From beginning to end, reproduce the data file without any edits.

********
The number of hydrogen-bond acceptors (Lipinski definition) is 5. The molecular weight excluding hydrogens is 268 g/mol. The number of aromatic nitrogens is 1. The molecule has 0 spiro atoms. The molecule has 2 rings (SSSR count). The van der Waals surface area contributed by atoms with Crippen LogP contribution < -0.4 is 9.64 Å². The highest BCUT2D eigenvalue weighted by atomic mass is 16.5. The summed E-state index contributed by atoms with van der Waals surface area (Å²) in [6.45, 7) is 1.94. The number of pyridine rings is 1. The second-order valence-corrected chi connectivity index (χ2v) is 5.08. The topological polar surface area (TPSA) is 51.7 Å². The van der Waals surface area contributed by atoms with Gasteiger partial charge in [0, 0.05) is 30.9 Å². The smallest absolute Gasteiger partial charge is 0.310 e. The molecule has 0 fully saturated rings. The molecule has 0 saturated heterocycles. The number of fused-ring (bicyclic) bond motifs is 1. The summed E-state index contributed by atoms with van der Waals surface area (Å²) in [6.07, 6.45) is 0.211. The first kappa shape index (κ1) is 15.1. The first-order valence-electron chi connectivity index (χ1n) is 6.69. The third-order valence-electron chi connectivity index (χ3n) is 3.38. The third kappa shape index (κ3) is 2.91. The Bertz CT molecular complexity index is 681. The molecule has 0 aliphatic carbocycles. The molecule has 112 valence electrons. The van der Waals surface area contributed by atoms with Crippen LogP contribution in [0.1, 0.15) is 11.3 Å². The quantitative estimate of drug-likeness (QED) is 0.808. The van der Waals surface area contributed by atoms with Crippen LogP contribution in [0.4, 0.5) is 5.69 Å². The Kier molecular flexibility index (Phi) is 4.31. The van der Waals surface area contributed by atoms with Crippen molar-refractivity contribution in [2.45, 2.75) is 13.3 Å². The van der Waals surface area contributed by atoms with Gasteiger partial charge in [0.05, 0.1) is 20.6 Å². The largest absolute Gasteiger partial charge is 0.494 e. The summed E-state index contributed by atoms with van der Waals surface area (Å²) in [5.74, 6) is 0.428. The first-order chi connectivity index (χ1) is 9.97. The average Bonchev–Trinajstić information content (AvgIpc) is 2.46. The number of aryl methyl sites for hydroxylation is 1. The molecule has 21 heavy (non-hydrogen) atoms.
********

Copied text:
The number of hydrogen-bond acceptors (Lipinski definition) is 5. The molecular weight excluding hydrogens is 268 g/mol. The number of aromatic nitrogens is 1. The molecule has 0 spiro atoms. The molecule has 2 rings (SSSR count). The van der Waals surface area contributed by atoms with Crippen LogP contribution < -0.4 is 9.64 Å². The highest BCUT2D eigenvalue weighted by atomic mass is 16.5. The summed E-state index contributed by atoms with van der Waals surface area (Å²) in [6.45, 7) is 1.94. The number of pyridine rings is 1. The second-order valence-corrected chi connectivity index (χ2v) is 5.08. The topological polar surface area (TPSA) is 51.7 Å². The van der Waals surface area contributed by atoms with Gasteiger partial charge in [0, 0.05) is 30.9 Å². The smallest absolute Gasteiger partial charge is 0.310 e. The molecule has 0 fully saturated rings. The molecule has 0 saturated heterocycles. The number of fused-ring (bicyclic) bond motifs is 1. The summed E-state index contributed by atoms with van der Waals surface area (Å²) in [6.07, 6.45) is 0.211. The first kappa shape index (κ1) is 15.1. The first-order valence-electron chi connectivity index (χ1n) is 6.69. The third-order valence-electron chi connectivity index (χ3n) is 3.38. The third kappa shape index (κ3) is 2.91. The Bertz CT molecular complexity index is 681. The molecule has 0 aliphatic carbocycles. The molecule has 112 valence electrons. The van der Waals surface area contributed by atoms with Crippen LogP contribution in [0.1, 0.15) is 11.3 Å². The quantitative estimate of drug-likeness (QED) is 0.808. The van der Waals surface area contributed by atoms with Crippen LogP contribution in [0.4, 0.5) is 5.69 Å². The Kier molecular flexibility index (Phi) is 4.31. The van der Waals surface area contributed by atoms with Crippen molar-refractivity contribution in [2.45, 2.75) is 13.3 Å². The van der Waals surface area contributed by atoms with Gasteiger partial charge in [0.05, 0.1) is 20.6 Å². The largest absolute Gasteiger partial charge is 0.494 e. The summed E-state index contributed by atoms with van der Waals surface area (Å²) in [5.74, 6) is 0.428. The first-order chi connectivity index (χ1) is 9.97. The average Bonchev–Trinajstić information content (AvgIpc) is 2.46. The number of aryl methyl sites for hydroxylation is 1. The molecule has 21 heavy (non-hydrogen) atoms.